Why is a man not clamoring to reserve his weekends for you, or take you on a short vacation, or meet your friends and family?
The answer is simple:
1. He doesn’t want to!
If a man texts you once a week…
If he doesn’t make time to see you regularly…
If he expresses no interest in escalating the intensity and bringing the serious relationship forward…
That’s EXACTLY the casual relationship that HE wants!
Low-intensity. Low-pressure. Low commitment. Low drama.
He wins. You lose.
2. He’s content. You’re not.
You don’t win this war by spending time and waiting him out and hoping he falls for you after four months or six months or one year of casual sex.
You don’t win this war by waiting him out and hoping he falls for you after four months or six months or one year of casual sex.
You win this one by assessing his efforts and concluding that you’re wasting your time looking for something that probably isn’t there.
There’s a huge difference between giving a guy six weeks to choose you over the other women he’s dating… and being a sucker for hanging around when he isn’t ready to commit, and you’re merely (and clearly) his “once a week” girl.
So what do you do in those first few weeks when you don’t know where you stand?
There’s a huge difference between giving a guy six weeks to choose you over the other women he’s dating… and to be a sucker for hanging around when you’re merely (and clearly) his “once a week” girl.
I call it “mirroring.”
The application of this made-up “rule” is surprisingly simple.
When you start casually dating someone, Don’t Do Anything. He calls, he texts, he emails – you just “mirror” his efforts during the dating phase and give him enthusiasm and warmth every time.
If he doesn’t follow through fast enough or often enough, make a mental note: “Hmm… this probably means that he’s a) dating someone else and isn’t sure whether I’m “the one” OR b) he’s just not that into me and using me for now.”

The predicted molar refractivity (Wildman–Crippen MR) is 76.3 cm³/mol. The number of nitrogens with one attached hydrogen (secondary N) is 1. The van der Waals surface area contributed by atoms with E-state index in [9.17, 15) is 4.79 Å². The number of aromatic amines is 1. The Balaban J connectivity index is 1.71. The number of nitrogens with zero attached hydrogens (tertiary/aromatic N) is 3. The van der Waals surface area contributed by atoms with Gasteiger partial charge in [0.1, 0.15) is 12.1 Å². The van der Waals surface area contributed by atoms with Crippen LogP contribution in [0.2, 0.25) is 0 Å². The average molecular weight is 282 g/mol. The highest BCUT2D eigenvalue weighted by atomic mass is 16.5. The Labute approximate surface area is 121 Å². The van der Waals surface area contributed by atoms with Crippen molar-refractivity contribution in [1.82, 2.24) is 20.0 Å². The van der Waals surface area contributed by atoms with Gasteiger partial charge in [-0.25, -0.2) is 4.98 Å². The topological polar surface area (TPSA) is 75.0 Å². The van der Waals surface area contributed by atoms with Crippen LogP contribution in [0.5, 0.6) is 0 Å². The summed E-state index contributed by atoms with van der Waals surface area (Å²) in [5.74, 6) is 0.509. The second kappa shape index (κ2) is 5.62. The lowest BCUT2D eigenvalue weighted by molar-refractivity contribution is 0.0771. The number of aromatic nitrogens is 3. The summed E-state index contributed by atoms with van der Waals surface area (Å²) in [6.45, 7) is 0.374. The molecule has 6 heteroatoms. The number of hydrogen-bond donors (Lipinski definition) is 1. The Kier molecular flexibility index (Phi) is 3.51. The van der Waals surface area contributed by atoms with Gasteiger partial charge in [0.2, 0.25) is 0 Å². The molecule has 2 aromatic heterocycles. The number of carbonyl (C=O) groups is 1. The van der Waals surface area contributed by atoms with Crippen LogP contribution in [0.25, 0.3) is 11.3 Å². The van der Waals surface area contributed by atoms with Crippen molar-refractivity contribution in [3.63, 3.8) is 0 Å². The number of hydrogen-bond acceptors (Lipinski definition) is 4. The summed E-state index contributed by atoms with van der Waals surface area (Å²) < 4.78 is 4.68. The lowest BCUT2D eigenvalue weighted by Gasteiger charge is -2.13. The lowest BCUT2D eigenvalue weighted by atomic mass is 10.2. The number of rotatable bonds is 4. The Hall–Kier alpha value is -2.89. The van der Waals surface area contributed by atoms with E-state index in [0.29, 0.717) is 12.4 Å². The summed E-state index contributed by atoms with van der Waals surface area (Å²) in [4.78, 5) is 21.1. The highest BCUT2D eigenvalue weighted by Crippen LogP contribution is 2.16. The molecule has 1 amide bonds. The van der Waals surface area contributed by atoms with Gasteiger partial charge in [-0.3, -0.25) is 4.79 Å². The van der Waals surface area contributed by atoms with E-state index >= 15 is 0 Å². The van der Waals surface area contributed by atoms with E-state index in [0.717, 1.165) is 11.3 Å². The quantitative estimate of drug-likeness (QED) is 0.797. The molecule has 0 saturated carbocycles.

This doesn’t mean he’s a bad guy. This means he’s a regular guy.
This is how we work.
I may have casually seen my wife for the first 4 weeks of our relationship, but I would always email at the end of the day to say I had fun. I was the one who was making the effort to see her more. She didn’t have to do anything except say yes and not judge me while I worked it all out in my head if I want something more committed or a serious relationship with someone.
So don’t worry about how much you like him, how strong your feelings are, or things like that.
Just spend time and evaluate your man on the effort he’s making for you..
You’ve had boyfriends before, right?
How did they act? Did they “see you” once a week for six months and suddenly declare their love?
Potential boyfriends act like potential boyfriends.
When You Realize It’s Not Going to Turn Into a Serious Relationship…
So give a guy 6-8 weeks to figure out if he wants to commit, if necessary. And if you don’t feel like the casual relationship is growing into a long-term, serious relationship, the talk is brief and emotionless:
“Hey Adam, it’s been fun getting to know you, but I get the sense that we’re not on the same page. I need a man who is looking for a serious relationship, and you don’t seem to be that guy. No hard feelings, but I’m going to go find that guy. Best of luck in your search. Take care of yourself.”
You’re free. And, yes, it’s that simple.
If he values you, he’ll fight for you.
But chances are he’ll know that you’re right. He’ll know he was using you. He’ll know that his string of good luck has come to an end. And he’ll let you go quite easily.
When the relationship is growing — like it was for me in 2007 — you may just have a moment like this:
One night, when we were eating Chinese food and watching TV, I turned to my future bride-to-be and said, “I think you’re my girlfriend.”
She said, with a coy smile, “I think I am.”
It was that simple.
I wanted to lock her in. I let her know.
The right guy always does.